Coalition Urges Policymakers, Insurance Commissioners and Others to Keep Health Care Competition

Nov 12, 2015, 10:00 ET from The Coalition to Protect Patient Choice

WASHINGTON, Nov. 12, 2015 /PRNewswire-USNewswire/ -- With large insurance mergers Anthem/Cigna and Aetna/Humana threatening consumers' access to health care as well as health insurance affordability, a group of consumer advocates, employers and unions today launched the Coalition to Protect Patient Choice (CPPC) along with a website – The group aims to educate policymakers and the public on the importance of keeping health care competition.

"Health insurance markets are already highly concentrated throughout the United States, and typically dominated by either one or two incumbent insurers," said Mark Cooper, Research Director for the Consumer Federation of America.  "The combination of Anthem and Cigna and Aetna and Humana will further weaken the feeble competition in a large number of insurance markets.  It is incumbent upon federal and state enforcers and regulators to review these mergers with the utmost scrutiny.  The coalition will provide tools and valuable information to facilitate review of these mergers, as well as offer information and analysis of other health care competition concerns." 

"Consumers throughout the country are facing fewer choices and higher costs because of a tsunami of mergers and anticompetitive conduct," said Ken McEldowney of Consumer Action. "Our coalition plans to put a spotlight on this conduct so enforcers and policy makers can do their job in protecting consumers.  We are starting by taking a hard look at the ongoing health insurance mergers, which threaten to reduce consumer choice and increase premiums.  But we plan to go on to look at other areas where consumers are paying more for less choice."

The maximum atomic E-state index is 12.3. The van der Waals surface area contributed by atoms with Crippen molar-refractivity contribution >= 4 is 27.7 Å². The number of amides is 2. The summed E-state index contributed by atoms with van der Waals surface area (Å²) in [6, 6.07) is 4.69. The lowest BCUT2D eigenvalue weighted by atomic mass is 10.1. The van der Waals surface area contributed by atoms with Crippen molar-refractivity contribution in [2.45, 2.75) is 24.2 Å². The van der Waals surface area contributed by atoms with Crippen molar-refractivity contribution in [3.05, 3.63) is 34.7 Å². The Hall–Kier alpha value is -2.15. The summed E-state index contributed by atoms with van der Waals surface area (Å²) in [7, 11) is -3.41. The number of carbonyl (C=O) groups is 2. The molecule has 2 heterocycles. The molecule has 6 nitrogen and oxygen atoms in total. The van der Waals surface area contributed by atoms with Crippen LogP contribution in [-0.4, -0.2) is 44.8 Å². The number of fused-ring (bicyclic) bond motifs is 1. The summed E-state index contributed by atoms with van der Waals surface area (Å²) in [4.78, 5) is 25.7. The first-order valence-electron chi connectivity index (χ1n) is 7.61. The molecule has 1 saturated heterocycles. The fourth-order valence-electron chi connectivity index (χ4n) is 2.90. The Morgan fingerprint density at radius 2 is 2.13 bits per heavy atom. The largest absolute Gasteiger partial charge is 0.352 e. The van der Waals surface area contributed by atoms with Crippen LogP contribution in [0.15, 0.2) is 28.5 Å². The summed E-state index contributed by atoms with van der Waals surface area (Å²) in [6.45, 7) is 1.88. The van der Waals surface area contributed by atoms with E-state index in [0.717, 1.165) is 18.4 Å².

"DC 37 represents 121,000 public sector employees in NYC," said Henry Garrido, Executive Director of DC 37, a major New York City public employee union.  "Many are low paid and struggle every day to make ends meet. Our union prides itself on providing a low cost generic-based prescription drug benefit to our members, retirees and their families.  However, our ability to continue to provide this important and often life-saving benefit has been challenged as never before.  We applaud the work of the Coalition to Protect Patient Choice.  We need more advocates like CPPC to help us fight against anti-consumer practices that harm workers everywhere."

Today, there are only five national competitors – UnitedHealth, Anthem, Cigna, Aetna and Humana. This makes health insurance markets already highly consolidated and insurance premiums are increasing because of it.  The Department of Justice, State Attorneys Generals, State Insurance Commissioners and Congress are investigating the Anthem/Cigna and Aetna/Humana mergers. 

The CPPC believes these mergers should be challenged or patient choice will suffer. In fact, studies have shown previous health insurance mergers resulted in increases ranging from 7 percent to nearly 14 percent.  The argument that health insurers drive down health costs has no impact on consumers -- historically, no savings are passed along to consumers. Instead, insurance costs rise for employers, individuals and families. 

The website – – will provide resources for policy makers, enforcement officials, the press and the public to educate and inform the debate about these mergers.  The website includes a U.S. map showing states that will experience the greatest health insurance challenges should the mergers be allowed as well as additional resources including studies, fact sheets, Congressional hearing highlights and more.

CPPC cares about health care competition so consumers can keep their choice of caregiver, needed prescriptions and other elements essential to individual health.  With large insurance mergers threatening access and affordability, the CPPC is a group of consumer advocates uniting to fight these big mergers and protect patient choice.  Learn more at


SOURCE The Coalition to Protect Patient Choice